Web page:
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The London civil servants of the 1960s and ’70s who all but ignored profitability as they issued directives across British Petroleum’s bloated corporate network were replaced by highly motivated managers who were rewarded for cutting costs, reducing risk and making money.

I need to translate this sentence into Portuguese but I'm struggling a bit to grasp its meaning. I'd appreciate if someone could help with it. From what I understood, the London civil servant hardly knew anything about the concept of "profitability" but they were still issuing directives...Is that "directive" just a normal procedure for any "civil servant" or is there any other meaning attached? I put the whole sentence so that you could understand the whole context, but what I'm really struggling to understand is the part in bold.

So, even though they did not know much about profitability, they were still issuing directives, is that right?

Thank you in advance.

  • It's missing some commas. Did you leave those out, or were they not there in the first place? – Hot Licks Apr 16 '16 at 1:56
  • There were no commas in the first place, Hot Licks. – Ricardo Apr 16 '16 at 22:03
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To say they "all but ignored profitability" does not mean they knew nothing about it--it means they largely ignored it, or gave it minimal attention. In other words, they did not give profitability the attention that the higher ups thought it deserved, and so they were replaced by others who cut costs, etc., those who, in other words, emphasized profitability, who made it their priority.

A directive is an instruction, or an explanation of how a certain thing should be done. Civil servants issue them, human resource officers issue them, and almost anyone in any position of authority who wants others to do something according to his specifications--they all issue directives.

Basically, it sounds like the civil servants were fired because the person who fired them thought they were too busy ordering everyone around (perhaps to feed their own egos?) and not paying attention to profits.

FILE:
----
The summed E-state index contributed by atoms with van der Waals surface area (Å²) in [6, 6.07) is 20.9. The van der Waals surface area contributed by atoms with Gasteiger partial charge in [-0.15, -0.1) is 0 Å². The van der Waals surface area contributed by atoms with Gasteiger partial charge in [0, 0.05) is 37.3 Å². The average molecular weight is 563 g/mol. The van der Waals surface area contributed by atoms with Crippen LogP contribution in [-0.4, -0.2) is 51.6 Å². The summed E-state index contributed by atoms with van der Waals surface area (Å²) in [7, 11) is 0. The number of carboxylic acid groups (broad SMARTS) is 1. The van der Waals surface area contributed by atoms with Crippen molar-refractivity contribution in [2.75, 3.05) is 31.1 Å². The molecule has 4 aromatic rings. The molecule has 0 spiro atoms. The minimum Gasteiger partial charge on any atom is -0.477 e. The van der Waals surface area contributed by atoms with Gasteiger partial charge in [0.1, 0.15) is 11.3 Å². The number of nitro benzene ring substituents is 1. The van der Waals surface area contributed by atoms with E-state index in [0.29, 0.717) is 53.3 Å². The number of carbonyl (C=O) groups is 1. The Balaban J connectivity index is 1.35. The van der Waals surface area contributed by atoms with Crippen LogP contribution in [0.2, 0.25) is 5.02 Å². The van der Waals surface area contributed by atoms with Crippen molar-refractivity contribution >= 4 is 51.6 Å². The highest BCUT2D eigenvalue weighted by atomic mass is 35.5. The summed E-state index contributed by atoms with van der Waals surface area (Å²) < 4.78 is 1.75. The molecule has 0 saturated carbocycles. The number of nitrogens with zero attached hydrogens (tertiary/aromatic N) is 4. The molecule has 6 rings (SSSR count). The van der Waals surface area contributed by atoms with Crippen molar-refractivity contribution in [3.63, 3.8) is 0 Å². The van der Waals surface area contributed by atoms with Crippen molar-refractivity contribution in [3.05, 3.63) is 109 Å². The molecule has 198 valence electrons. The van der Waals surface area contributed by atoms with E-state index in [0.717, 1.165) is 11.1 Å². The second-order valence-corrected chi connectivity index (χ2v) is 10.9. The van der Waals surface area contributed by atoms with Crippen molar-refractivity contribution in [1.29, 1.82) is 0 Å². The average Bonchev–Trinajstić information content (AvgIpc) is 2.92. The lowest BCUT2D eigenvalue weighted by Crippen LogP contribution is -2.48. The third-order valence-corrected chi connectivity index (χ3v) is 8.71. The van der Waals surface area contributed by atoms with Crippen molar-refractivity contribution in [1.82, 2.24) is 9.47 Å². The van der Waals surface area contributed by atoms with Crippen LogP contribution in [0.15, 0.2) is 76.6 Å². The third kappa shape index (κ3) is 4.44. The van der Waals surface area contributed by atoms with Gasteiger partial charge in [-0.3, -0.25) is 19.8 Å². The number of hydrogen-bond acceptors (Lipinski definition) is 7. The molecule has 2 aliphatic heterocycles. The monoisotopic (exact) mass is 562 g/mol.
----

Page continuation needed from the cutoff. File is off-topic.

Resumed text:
• Thank you Surlawda. It wa a very enlightening explanation:) – Ricardo Apr 16 '16 at 22:04
  • Just another doubt: may I assume that those managers who replaced the civil servants have more decison-making power than the former civil servants? I mean, were the civil servants replaced by people with the same position within the company or the word "managers" clearly implies that they were replaced by people with more decision-making power? – Ricardo Apr 16 '16 at 22:29
  • Just another doubt: may I assume that those managers who replaced the civil servants have more decison-making power than the former civil servants? I mean, were the civil servants replaced by people with the same position within the company or the word "managers" clearly implies that they were replaced by people with more decision-making power? – Ricardo Apr 16 '16 at 22:29
  • Not necessarily. "Civil servants" and "managers" are both very generic terms, and it is impossible to tell from this one sentence alone. @TrevorD has added some interesting background below that suggests that it's not a matter of relative power, but simply that the civil servants and the managers who replaced them were beholden to different masters--the civil servants to the government (and theoretically to the public interest) and the managers to private enterprise. – user66965 Apr 17 '16 at 2:49
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In order to make sense of the quoted sentence, you need to understand a little of the background of British Petroleum (now BP) (see https://en.wikipedia.org/wiki/BP#1954_to_1979).

Before 1979, the British government had a controlling stake in the ownership of the company, and therefore the government's 'civil servants' were able to issue instructions to the company. In doing that, the civil servants - who would probably have had little experience in running a large company - were probably more concerned about administrative issues & government matters than about making the company profitable. Also, because the civil servants were paid by the British government their salary was unrelated to the financial performance of the company: they had no incentive to ensure the company was profitable. The company was probably actually making a loss, at least during the latter part of that period.

Once the government no longer owned a controlling stake in the company, the company itself could employ "highly motivated managers". Clearly those new managers were rewarded (salary, bonuses, etc.) when they cut company costs and increased company profits.

I can't comment on how much "decison-making power" the civil servants would have had, but I'm sure that their priorities would have been to satisfy the politicians who employed them, rather than to make the company profitable. Once the government no longer owned a controlling stake, the company managers would have been able to concentrate on the profitability of the company.

  • Have no words to describe how helpful your answer was, Trevor D!Thanks a lot! – Ricardo Apr 17 '16 at 18:38

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